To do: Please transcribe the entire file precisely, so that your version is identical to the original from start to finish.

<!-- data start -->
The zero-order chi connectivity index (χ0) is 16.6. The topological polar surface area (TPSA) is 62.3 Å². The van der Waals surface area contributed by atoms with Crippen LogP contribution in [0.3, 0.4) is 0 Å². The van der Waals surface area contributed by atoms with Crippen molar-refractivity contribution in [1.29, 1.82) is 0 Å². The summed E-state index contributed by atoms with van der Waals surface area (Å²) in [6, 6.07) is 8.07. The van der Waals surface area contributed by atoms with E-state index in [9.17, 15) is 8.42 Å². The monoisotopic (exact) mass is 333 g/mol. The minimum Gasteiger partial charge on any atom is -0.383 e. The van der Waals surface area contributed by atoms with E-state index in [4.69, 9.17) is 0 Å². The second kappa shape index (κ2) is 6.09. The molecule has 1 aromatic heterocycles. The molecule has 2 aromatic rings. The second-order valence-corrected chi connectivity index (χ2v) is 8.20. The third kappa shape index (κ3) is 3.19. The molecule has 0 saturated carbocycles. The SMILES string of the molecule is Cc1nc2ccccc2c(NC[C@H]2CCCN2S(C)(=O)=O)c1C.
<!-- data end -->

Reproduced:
The zero-order chi connectivity index (χ0) is 16.6. The topological polar surface area (TPSA) is 62.3 Å². The van der Waals surface area contributed by atoms with Crippen LogP contribution in [0.3, 0.4) is 0 Å². The van der Waals surface area contributed by atoms with Crippen molar-refractivity contribution in [1.29, 1.82) is 0 Å². The summed E-state index contributed by atoms with van der Waals surface area (Å²) in [6, 6.07) is 8.07. The van der Waals surface area contributed by atoms with E-state index in [9.17, 15) is 8.42 Å². The monoisotopic (exact) mass is 333 g/mol. The minimum Gasteiger partial charge on any atom is -0.383 e. The van der Waals surface area contributed by atoms with E-state index in [4.69, 9.17) is 0 Å². The second kappa shape index (κ2) is 6.09. The molecule has 1 aromatic heterocycles. The molecule has 2 aromatic rings. The second-order valence-corrected chi connectivity index (χ2v) is 8.20. The third kappa shape index (κ3) is 3.19. The molecule has 0 saturated carbocycles. The SMILES string of the molecule is Cc1nc2ccccc2c(NC[C@H]2CCCN2S(C)(=O)=O)c1C.